Gene Kerrigan: Suffering for leaders who can't add up
Further pain is to be inflicted on the basis of economic statistics that are plain wrong, writes Gene Kerrigan
IT was a wee bit upsetting when the Department of Finance lost track of €3.6bn. But were you upset -- or did you even know -- that a government advisory body of top-notch economists totted up the nation's figures and got a deficit reduction of 4.3 per cent when the actual figure was 1.8 per cent? And would it increase your confidence in our leaders if you found out that government ministers seem to be exaggerating some figures by 2,307 per cent?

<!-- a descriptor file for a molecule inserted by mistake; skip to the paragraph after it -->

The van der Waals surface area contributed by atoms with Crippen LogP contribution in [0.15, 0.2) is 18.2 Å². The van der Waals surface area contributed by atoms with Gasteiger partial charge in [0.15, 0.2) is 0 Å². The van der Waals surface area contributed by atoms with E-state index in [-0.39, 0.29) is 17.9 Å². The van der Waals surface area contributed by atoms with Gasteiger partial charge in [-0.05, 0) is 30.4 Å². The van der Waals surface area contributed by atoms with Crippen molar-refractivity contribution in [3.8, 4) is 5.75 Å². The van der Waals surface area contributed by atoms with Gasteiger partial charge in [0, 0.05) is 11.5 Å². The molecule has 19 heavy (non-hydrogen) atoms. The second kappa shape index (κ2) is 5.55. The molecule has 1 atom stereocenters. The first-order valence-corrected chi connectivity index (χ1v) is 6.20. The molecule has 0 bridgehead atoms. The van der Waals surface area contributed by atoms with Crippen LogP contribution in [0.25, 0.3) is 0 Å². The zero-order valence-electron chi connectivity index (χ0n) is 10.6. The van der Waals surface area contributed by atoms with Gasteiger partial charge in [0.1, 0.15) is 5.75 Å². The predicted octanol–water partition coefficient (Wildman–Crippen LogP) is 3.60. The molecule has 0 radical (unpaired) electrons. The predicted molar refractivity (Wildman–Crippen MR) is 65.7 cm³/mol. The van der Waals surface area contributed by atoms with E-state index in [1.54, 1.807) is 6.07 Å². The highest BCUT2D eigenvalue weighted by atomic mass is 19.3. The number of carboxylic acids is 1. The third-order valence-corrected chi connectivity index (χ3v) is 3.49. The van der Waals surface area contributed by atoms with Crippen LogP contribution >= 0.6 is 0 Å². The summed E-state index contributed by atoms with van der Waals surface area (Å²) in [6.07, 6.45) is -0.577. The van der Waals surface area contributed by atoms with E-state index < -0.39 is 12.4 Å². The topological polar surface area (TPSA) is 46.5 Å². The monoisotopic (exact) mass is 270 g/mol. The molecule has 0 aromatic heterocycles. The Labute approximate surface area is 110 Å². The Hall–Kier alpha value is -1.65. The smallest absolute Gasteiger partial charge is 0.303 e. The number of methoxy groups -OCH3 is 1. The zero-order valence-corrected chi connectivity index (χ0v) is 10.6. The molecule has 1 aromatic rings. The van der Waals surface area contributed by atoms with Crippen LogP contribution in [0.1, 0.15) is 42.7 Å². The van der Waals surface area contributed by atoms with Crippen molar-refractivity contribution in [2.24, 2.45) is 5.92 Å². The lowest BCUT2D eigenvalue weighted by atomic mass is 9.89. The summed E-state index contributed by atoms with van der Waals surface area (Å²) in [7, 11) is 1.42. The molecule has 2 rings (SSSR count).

Such trivial matters preoccupied me so much over the past few days that I forgot to become elated by the Government's plan to cut tens of thousands of public service jobs. These plans have caused sections of the media to become rigid with excitement at the thought of the public service bloodied and bowed.
And I can see the Government's point. They've become mesmerised by "the deficit", transfixed by the demands of Frau Merkel and little Nicky Sarko. If your whole point in life is to pay bondholders and to get "the deficit" down to precisely the level dictated by your boss in Berlin, well, nothing else matters.